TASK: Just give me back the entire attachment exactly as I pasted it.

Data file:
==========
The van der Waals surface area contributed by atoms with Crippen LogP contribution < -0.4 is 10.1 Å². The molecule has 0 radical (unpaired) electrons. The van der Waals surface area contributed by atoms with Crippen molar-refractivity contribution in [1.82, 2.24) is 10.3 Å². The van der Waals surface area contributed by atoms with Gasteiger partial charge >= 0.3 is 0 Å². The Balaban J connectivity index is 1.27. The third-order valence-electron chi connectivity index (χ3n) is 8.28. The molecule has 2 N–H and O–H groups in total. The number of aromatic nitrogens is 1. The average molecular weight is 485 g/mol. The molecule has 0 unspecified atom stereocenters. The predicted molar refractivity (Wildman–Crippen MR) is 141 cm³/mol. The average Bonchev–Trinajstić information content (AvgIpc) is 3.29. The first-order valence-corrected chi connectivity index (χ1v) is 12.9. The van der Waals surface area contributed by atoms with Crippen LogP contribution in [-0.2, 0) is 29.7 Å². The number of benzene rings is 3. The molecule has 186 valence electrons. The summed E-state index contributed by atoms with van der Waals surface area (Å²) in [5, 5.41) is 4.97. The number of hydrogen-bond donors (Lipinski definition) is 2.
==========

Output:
The van der Waals surface area contributed by atoms with Crippen LogP contribution < -0.4 is 10.1 Å². The molecule has 0 radical (unpaired) electrons. The van der Waals surface area contributed by atoms with Crippen molar-refractivity contribution in [1.82, 2.24) is 10.3 Å². The van der Waals surface area contributed by atoms with Gasteiger partial charge >= 0.3 is 0 Å². The Balaban J connectivity index is 1.27. The third-order valence-electron chi connectivity index (χ3n) is 8.28. The molecule has 2 N–H and O–H groups in total. The number of aromatic nitrogens is 1. The average molecular weight is 485 g/mol. The molecule has 0 unspecified atom stereocenters. The predicted molar refractivity (Wildman–Crippen MR) is 141 cm³/mol. The average Bonchev–Trinajstić information content (AvgIpc) is 3.29. The first-order valence-corrected chi connectivity index (χ1v) is 12.9. The van der Waals surface area contributed by atoms with Crippen LogP contribution in [-0.2, 0) is 29.7 Å². The number of benzene rings is 3. The molecule has 186 valence electrons. The summed E-state index contributed by atoms with van der Waals surface area (Å²) in [5, 5.41) is 4.97. The number of hydrogen-bond donors (Lipinski definition) is 2.